The Center for Sustainable Energy at Notre Dame (cSEND) is a University Research Center whose mission is to advance innovative energy related research, education and outreach programs to address the global challenges of creating a more sustainable energy future. cSEND is built upon the foundations laid by the Notre Dame Energy Center (NDEC) – a College of Engineering research center (initiated in 2005) and the Sustainable Energy Initiative (SEI) – a Strategic Research Investment (funded by the University in 2010).
The Center for Sustainable Energy at Notre Dame (cSEND) is pleased to announce that Dr. Hyungrok Do, Assistant Professor of Aerospace and Mechanical Engineering, has joined the cSEND faculty. Please join us in welcoming Dr. Do to cSEND and wishing him well as he contributes to the research developments in creating a more sustainable energy future for all.…
February 26, 2014
Joseph Manser, a graduate student in the Department of Chemical and Biomolecular Engineering at the University of Notre Dame, is shown on the cover of the February 24, 2014, issue of Chemical and Engineering News (C&EN) Magazine…
February 26, 2014
Science, technology, engineering and math (STEM) education and research professionals will gather for the seventh annual Collaborating for Education and Research Forum from 8:30 a.m. to 2 p.m. Saturday (March 1) in the Jordan Hall of Science at the University of Notre Dame.
February 14, 2014 • Categories: cSend
Wolfgang Porod, Frank M. Friemann Professor of Electrical Engineering at the University of Notre Dame, will be a featured panelist for a session titled “Nanoelectronics for Renewable Energy: How Nanoscale Innovations Address Global Needs” at the annual meeting of the American Association for the Advancement of Science (AAAS) Feb. 13-17 (Thursday-Monday) in Chicago.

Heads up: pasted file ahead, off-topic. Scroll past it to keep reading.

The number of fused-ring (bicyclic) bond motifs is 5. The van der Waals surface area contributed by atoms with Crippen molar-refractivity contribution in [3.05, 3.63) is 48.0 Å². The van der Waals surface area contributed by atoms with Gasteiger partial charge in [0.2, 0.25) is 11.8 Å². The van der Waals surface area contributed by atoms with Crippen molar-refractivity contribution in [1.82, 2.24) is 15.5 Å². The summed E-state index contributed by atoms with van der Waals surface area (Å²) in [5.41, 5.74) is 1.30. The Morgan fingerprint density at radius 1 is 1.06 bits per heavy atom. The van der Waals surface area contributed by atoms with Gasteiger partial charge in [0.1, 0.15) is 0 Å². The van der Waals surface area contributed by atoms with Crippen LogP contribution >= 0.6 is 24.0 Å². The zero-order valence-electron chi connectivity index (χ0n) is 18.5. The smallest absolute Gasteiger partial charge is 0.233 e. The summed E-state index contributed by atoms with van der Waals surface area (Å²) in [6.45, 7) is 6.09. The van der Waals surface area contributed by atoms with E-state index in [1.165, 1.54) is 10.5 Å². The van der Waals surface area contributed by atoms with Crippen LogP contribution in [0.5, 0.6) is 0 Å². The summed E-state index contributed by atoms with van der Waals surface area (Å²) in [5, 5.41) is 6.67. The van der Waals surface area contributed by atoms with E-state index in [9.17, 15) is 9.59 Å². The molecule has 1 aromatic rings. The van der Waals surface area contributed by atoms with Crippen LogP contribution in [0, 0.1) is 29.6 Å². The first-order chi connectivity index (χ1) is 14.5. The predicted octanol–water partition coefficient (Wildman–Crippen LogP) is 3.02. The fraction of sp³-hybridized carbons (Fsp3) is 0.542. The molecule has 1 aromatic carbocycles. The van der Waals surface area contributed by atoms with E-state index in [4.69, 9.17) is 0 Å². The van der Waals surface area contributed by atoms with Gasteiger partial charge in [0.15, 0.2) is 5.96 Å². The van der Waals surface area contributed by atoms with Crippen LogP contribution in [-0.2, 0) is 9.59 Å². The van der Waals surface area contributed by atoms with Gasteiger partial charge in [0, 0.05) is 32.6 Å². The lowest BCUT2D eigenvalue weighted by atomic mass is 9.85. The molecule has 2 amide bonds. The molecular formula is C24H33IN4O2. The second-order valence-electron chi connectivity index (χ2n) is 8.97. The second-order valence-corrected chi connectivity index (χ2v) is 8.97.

Thousands of leading scientists, engineers, educators, policymakers and journalists from around the world gather at the annual meeting to discuss recent developments in science and technology.
January 29, 2014 • Categories: cSend
With the continual increase in demand for global energy, scientists across the world are working to find a way to transition from fossil fuels to renewable energy sources that are more efficient and environmentally friendly. The sun delivers more energy to the Earth’s surface in one hour than the entire world uses in one year, and realizing the full potential of solar power will require finding effective, inexpensive ways to utilize this vast energy source.
A new paper published in the Journal of the American Chemical Society has identified a possible inorganic material for perovskite solar cells, which provides a lower-cost alternative to the organic polymers currently used in the cells.